Connecticut is a competitive market for the Wild Birds Unlimited brand, and no one knows this quite like franchisee Jessica Penfield. Penfield and her husband, Ken, opened their Wild Birds Unlimited franchise in the town of Old Saybrook on January 31, and the community response has already been tremendous.
“We have an amazing Chamber of Commerce in Old Saybrook that we’ve been involved in, and the morning we opened, we had a number of people from that chamber come,” she said. “We had the ribbon cutting at 9:30 a.m. on January 31 and we were going to officially open the store at 10 a.m, but people were already coming in the door. That whole weekend was very busy. My husband and I had an idea that this would be a good location and that we would attract a lot of people interested in backyard birding, but we were overwhelmed by how many people came up to us and said how glad they were that we had arrived.”
Penfield’s relationship with Wild Birds Unlimited began about 10 years ago when she was caring for an elderly uncle.
“I would help him do things around the house and run errands, and one of those errands was to go to his local Wild Birds Unlimited in Niantic, Connecticut and get feed for his feeders,” she said. “We’d stop in and chat with the owner. Then I started buying my bird feed there.”
About two years ago, that same store owner offered Penfield a part-time job at the Niantic location. She jumped at the opportunity.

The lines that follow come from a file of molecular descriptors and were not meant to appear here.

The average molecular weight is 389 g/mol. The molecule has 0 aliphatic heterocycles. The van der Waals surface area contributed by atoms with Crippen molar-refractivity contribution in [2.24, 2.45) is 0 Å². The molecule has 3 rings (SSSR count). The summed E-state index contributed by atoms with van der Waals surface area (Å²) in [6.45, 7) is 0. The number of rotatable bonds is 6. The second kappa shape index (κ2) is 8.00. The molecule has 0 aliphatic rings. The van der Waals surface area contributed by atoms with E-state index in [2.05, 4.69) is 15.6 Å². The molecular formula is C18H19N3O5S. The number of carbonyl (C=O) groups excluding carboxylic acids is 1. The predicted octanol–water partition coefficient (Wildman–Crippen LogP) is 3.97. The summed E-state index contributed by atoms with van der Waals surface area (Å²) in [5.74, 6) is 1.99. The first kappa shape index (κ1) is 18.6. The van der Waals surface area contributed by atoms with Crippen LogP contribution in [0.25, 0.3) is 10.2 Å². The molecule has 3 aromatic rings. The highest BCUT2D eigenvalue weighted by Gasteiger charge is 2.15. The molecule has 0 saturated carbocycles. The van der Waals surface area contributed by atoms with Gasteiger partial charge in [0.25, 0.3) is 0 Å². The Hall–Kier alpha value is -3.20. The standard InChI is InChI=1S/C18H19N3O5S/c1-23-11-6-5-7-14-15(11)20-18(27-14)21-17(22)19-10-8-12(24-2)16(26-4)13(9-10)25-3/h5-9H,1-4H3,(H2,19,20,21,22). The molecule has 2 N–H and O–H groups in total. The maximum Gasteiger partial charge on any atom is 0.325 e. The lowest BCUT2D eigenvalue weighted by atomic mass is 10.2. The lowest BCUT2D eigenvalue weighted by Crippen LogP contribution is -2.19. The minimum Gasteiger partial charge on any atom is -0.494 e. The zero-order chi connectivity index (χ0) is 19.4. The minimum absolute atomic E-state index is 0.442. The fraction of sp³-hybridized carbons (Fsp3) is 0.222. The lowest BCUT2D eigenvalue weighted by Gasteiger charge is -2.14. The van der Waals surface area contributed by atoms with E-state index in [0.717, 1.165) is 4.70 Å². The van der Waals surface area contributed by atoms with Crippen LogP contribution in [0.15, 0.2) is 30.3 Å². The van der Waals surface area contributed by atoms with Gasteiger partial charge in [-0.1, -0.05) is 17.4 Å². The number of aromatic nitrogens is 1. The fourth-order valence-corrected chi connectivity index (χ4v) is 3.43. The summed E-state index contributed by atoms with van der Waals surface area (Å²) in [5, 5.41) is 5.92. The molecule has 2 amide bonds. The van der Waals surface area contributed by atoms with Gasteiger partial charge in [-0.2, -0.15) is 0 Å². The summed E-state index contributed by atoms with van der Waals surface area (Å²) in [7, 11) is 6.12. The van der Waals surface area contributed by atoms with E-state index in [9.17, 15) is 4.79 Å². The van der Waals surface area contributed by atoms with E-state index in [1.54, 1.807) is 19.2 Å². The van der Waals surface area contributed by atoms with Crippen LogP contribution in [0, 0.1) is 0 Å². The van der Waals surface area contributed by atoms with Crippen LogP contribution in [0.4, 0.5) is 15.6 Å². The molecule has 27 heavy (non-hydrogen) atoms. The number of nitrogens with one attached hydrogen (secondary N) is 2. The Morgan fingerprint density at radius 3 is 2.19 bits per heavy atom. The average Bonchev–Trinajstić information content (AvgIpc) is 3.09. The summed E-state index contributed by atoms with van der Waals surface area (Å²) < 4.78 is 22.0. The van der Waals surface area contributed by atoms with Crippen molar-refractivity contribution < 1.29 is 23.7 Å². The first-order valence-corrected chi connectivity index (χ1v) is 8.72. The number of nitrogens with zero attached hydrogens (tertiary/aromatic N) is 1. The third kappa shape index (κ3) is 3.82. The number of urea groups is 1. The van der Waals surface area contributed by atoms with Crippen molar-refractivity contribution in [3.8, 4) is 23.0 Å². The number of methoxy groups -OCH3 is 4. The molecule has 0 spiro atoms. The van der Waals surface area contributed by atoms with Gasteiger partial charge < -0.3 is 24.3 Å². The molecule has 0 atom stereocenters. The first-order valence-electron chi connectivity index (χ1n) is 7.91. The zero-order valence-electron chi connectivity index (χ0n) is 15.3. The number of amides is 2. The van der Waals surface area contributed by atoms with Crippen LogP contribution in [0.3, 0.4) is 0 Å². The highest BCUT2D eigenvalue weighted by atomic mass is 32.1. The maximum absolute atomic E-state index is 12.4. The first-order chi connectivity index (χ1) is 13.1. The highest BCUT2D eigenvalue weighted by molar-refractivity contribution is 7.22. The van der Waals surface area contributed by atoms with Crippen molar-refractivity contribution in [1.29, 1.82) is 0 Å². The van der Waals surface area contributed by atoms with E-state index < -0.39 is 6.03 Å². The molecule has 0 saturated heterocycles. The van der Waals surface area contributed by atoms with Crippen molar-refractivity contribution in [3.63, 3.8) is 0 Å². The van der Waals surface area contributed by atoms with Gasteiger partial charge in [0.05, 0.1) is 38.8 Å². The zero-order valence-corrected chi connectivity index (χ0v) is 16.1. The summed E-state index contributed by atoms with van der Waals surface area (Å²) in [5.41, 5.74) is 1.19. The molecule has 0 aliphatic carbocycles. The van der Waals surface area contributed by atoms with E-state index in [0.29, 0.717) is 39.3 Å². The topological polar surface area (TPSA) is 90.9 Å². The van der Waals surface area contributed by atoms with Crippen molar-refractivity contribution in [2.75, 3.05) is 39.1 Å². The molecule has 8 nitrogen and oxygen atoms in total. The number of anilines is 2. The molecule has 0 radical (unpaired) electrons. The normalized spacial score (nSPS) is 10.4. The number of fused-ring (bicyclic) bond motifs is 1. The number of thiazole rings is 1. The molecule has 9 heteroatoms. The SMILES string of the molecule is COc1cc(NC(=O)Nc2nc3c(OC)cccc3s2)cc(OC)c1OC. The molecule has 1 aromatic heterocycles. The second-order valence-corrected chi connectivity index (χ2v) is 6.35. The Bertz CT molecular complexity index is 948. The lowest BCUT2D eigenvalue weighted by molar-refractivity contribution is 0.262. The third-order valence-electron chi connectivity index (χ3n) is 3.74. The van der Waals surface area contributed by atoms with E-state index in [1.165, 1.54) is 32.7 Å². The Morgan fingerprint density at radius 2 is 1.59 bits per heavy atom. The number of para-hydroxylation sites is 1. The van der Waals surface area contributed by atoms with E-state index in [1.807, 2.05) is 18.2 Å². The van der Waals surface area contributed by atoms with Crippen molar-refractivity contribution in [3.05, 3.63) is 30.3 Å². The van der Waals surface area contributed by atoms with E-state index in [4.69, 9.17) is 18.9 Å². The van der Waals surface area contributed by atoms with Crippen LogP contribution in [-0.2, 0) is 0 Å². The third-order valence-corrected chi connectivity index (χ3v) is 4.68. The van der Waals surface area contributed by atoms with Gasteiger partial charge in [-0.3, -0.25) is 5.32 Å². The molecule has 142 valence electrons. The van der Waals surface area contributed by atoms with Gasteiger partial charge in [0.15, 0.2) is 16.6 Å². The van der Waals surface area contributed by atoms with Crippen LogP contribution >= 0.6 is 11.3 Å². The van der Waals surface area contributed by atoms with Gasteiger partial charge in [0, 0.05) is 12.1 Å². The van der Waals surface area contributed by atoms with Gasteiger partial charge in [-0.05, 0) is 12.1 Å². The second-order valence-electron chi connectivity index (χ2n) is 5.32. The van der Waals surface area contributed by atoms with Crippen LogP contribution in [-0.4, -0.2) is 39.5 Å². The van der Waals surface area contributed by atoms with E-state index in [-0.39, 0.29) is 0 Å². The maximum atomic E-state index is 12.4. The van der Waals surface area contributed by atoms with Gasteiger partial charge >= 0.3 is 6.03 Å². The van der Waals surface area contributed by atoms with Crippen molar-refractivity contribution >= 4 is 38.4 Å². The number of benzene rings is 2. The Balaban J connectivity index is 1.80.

“I really enjoyed the interaction with the customers and talking about the birds that were coming to their yards and the ways they were trying to attract the birds,” Penfield said. “Hearing their stories was just so much fun.”
Penfield was interested in finding a full-time job, but after not finding anything suitable, so she decided to look into franchising with the brand. She and Ken then began having conversations with Wild Birds Unlimited Chief Development Officer Paul Pickett and then Manager of Franchise Development Lisa McGill.
“We also got out and visited stores,” Penfield said. “That is really a key component of it. Getting out there and talking to the other owners and seeing what they do, if they like it and how many years they’ve been in it was invaluable to me because every one of the owners was so willing to answer questions and help with everything. They are the people who are in the store day after day, year after year. Their opinions and advice were very important to us.”